Russian roulette: how will Trump’s Helsinki gamble affect his presidency?

Siding with Putin astonished establishment Republicans. But Trump’s base is holding

In the aftermath of the Helsinki summit Fox News deviated slightly from praising Trump base, but the network reverted to type by the weeks end. Video: Fox News

 

There is a scene in Shattered, Jonathan Allen and Amie Parnes’s book about Hillary Clinton’s presidential campaign, that describes the feeling inside the Clinton camp when a recording of Donald Trump boasting about assaulting women surfaced just a month before the election.

The bombshell Access Hollywood tape, on which Trump said he liked to grab women “by the pussy”, reverberated across the world and prompted several senior Republicans to publicly criticise their presidential nominee. There was serious talk in Republican circles about replacing Trump on the ballot. News channels wondered if his campaign was over. But then a poll was released. It showed that only 13 per cent of Republicans said they were less likely to vote for Trump because of the video, which had been recorded in 2005. The book recounts the “terrifying realisation” in the Clinton camp that the controversy was not going to affect Trump’s electoral chances in 2016.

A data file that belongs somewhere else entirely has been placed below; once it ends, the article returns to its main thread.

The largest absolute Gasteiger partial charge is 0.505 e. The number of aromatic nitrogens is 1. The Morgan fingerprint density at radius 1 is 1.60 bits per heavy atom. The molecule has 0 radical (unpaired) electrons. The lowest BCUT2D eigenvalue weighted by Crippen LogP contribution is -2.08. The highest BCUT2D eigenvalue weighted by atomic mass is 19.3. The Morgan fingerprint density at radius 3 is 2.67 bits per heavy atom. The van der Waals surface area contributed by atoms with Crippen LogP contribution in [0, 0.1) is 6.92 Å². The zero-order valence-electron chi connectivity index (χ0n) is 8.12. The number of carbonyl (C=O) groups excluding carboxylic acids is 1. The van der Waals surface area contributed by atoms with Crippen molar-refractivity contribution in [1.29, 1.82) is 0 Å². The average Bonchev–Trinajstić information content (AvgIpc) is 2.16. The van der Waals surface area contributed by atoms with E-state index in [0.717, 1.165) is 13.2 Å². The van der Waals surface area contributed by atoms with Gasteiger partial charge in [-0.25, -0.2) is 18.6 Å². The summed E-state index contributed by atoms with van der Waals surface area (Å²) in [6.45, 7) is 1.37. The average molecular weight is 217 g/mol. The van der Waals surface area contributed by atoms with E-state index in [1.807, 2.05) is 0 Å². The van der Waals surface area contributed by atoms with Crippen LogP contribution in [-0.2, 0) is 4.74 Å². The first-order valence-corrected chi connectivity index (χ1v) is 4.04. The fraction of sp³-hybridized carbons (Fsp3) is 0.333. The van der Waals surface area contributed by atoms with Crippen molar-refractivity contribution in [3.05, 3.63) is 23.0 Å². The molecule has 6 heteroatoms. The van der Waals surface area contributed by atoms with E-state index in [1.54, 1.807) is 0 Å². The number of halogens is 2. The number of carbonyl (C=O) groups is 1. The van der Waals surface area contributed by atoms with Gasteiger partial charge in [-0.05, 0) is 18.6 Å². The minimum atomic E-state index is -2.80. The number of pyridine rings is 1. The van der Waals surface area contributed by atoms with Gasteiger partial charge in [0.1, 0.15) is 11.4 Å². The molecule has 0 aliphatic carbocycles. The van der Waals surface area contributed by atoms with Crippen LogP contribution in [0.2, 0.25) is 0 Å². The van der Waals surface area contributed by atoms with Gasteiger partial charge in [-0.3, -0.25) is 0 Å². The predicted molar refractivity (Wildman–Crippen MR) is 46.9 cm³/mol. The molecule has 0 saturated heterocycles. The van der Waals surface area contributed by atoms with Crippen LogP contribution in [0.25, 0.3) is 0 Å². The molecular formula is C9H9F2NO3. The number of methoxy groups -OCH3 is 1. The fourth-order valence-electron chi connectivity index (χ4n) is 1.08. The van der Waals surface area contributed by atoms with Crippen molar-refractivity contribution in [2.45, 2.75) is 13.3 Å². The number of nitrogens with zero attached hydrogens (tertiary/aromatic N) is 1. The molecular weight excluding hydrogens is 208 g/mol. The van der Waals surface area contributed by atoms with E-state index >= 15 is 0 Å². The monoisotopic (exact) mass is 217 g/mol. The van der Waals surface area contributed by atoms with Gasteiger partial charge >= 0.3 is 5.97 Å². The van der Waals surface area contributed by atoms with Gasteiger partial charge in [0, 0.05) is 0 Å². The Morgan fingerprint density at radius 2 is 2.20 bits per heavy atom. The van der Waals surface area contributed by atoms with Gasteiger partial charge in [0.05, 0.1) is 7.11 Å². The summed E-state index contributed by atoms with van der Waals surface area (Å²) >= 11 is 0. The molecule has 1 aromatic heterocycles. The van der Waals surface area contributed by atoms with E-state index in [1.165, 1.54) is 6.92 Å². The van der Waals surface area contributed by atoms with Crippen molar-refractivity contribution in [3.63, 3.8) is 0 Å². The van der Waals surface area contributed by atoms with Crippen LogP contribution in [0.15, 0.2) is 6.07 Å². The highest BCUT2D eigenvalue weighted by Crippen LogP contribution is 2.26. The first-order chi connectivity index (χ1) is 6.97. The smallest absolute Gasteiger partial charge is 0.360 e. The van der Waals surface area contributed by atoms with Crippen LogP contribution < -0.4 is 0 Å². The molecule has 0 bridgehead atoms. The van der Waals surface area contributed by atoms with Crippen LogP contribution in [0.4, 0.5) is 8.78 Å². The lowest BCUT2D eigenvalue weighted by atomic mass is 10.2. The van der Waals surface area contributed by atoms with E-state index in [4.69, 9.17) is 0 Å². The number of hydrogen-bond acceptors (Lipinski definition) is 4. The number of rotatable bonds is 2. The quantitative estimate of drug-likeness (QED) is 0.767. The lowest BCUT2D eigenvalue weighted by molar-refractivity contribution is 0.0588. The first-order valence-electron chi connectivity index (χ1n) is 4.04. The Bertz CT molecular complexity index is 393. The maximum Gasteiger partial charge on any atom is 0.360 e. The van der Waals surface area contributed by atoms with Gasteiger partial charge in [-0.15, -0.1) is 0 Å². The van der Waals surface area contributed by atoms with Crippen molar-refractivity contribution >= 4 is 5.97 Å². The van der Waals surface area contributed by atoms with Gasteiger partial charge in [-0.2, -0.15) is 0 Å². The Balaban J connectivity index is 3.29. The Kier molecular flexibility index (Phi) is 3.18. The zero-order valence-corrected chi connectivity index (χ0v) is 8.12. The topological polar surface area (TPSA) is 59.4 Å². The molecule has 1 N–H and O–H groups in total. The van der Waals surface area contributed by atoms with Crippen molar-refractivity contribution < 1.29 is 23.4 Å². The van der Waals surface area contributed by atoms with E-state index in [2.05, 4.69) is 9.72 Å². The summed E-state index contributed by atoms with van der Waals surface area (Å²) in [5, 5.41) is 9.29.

Trump’s press conference with Putin was widely seen as one of the most misguided and potentially damaging moments of a chaotic presidency

The man who once boasted that he could stand in the middle of Fifth Avenue “and shoot somebody” and not lose votes looked set to ride out the storm.

This week brought another of those moments.

Trump’s press conference with Vladimir Putin, his Russian counterpart, at their summit in Helsinki was widely seen as one of the most misguided and potentially damaging moments of a chaotic presidency. Coming directly after a turbulent trip through Europe, during which he disparaged the leadership of Theresa May and Angela Merkel and repudiated his Nato allies, Trump arrived in Finland for his first one-to-one meeting with the Russian leader. As the world looked on incredulously, the president of the United States refused to condemn Russia for election interference, said that “both sides” were to blame for deteriorating Russo-American relations and rambled about Clinton’s email server and the “fake news media”.